Oprah Winfrey has confirmed that Lance Armstrong has confessed to her during a TV interview that he used performing-enhancing drugs.
Armstrong, who had consistently denied the allegations, admitted the offence during a two-and-a-half hour interview at his Texas home on Monday.
Winfrey added though that he did not admit to the offences in the manner she expected.
She said: "I didn't get all the questions asked, but I think the most important questions and the answers that people around the world have been waiting to hear were answered.
"I can only say I was satisfied by the answers. I would say he did not come clean in the manner that I had expected. It was surprising to me."
The 41-year-old Texan was stripped of his career wins - including seven Tour de France titles - and banned for life last year after the US Anti-Doping Agency said he was at the centre of the biggest doping programme ever seen in sport.
In the lead-up to the interview, which will be edited to 90 minutes and broadcast in the States on Thursday, Armstrong personally apologised to staff members of Livestrong, the cancer charity he set up in 1997 to support survivors of the disease.
After the interview, Winfrey wrote on twitter: "Just wrapped with @lancearmstrong. More than 2 1/2 hours. He came READY!"
The Texan's admission is likely to see him face legal and financial consequences with a number of corporate sponsors seeking damages from their association withhim.
The Government of South Australia State was first to make a move claiming it will seek compensation or damages from the American.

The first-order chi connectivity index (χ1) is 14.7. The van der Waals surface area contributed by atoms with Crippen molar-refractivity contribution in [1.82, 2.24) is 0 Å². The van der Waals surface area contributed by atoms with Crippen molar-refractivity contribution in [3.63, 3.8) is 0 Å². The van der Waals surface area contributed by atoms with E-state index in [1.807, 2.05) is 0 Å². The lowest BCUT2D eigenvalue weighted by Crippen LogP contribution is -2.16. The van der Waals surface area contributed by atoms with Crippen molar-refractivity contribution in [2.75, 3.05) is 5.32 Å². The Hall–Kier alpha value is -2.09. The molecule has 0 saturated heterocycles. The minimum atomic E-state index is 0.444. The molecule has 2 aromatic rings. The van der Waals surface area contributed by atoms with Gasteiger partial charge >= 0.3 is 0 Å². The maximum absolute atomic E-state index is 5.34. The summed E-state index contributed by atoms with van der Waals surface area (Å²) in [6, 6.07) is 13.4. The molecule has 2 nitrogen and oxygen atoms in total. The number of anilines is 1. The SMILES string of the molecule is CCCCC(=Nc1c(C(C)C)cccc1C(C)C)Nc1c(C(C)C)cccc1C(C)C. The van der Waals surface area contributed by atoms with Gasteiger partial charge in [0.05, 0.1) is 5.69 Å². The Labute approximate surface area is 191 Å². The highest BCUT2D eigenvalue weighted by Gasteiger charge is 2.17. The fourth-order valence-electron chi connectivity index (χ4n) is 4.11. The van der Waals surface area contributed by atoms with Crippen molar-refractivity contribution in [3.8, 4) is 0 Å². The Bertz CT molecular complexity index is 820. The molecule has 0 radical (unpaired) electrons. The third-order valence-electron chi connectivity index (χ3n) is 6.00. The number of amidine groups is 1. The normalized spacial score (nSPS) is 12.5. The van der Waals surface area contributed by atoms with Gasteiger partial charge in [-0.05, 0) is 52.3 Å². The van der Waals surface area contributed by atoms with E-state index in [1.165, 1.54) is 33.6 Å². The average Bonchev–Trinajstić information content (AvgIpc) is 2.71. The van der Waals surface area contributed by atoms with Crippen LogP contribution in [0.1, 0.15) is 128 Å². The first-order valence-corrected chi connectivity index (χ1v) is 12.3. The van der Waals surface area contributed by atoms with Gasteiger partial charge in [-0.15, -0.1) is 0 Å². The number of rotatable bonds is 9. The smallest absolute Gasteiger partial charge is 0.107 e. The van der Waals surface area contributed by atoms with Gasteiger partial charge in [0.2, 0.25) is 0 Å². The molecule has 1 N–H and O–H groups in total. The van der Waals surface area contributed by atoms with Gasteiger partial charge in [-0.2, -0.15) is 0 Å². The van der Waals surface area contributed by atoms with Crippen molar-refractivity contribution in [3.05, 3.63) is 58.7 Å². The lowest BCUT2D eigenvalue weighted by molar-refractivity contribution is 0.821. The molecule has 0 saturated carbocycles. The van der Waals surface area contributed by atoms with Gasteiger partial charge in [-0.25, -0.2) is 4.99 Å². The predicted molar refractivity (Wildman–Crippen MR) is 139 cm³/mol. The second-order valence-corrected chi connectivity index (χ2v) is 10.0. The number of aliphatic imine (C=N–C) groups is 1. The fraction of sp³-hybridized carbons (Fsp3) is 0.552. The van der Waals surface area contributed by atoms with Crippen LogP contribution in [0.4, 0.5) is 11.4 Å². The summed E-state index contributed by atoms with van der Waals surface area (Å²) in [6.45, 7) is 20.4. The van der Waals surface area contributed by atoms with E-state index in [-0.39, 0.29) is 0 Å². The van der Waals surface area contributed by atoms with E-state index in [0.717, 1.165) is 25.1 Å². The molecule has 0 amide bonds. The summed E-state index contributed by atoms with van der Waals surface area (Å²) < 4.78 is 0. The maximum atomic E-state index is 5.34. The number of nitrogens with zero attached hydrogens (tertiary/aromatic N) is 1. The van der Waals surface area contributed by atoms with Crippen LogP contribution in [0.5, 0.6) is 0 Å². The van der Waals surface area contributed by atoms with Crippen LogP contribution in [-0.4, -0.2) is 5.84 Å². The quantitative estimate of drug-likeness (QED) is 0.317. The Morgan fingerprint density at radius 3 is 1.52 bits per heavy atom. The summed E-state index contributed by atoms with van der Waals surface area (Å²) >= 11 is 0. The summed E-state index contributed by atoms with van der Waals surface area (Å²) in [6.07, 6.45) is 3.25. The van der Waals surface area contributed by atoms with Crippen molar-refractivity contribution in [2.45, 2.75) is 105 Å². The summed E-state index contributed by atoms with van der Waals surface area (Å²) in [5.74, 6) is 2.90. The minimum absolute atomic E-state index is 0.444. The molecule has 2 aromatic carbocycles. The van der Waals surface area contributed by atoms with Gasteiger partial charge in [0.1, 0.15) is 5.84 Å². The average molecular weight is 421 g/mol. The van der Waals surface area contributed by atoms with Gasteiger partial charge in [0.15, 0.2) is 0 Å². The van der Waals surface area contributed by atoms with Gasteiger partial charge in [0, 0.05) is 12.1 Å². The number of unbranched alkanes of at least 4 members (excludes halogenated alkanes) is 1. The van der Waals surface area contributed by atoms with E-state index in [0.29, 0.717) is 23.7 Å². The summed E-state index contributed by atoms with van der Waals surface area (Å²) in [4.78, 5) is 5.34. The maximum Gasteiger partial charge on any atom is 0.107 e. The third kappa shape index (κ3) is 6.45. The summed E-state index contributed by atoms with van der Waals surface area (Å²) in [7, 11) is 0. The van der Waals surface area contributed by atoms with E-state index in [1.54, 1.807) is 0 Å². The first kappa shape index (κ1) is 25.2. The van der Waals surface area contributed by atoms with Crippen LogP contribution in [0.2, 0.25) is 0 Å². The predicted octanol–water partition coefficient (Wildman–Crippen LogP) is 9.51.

SA Premier Jay Weatherill said the state would seek the repayment of several million dollars in appearance fees paid to Armstrong for competing in the Tour Down Under cycle race in 2009, 2010 and 2011.
"We would be more than happy for Mr Armstrong to make any repayment of monies to us," he said.
Meanwhile, the World Anti-Doping Agency says Armstrong must confess under oath to seek a reduction in his lifetime ban. Armstrong reportedly hopes to return to competition in recognized triathlon events.
A WADA statement said it "read with interest media reports suggesting a television 'confession' made by Lance Armstrong" to Winfrey.
However, WADA added: "only when Mr. Armstrong makes a full confession under oath and tells the anti-doping authorities all he knows about doping activities can any legal and proper process for him to seek any reopening or reconsideration of his lifetime ban commence."
The agency says athletes must pass on details of performance-enhancing drug use "to the relevant anti-doping authorities."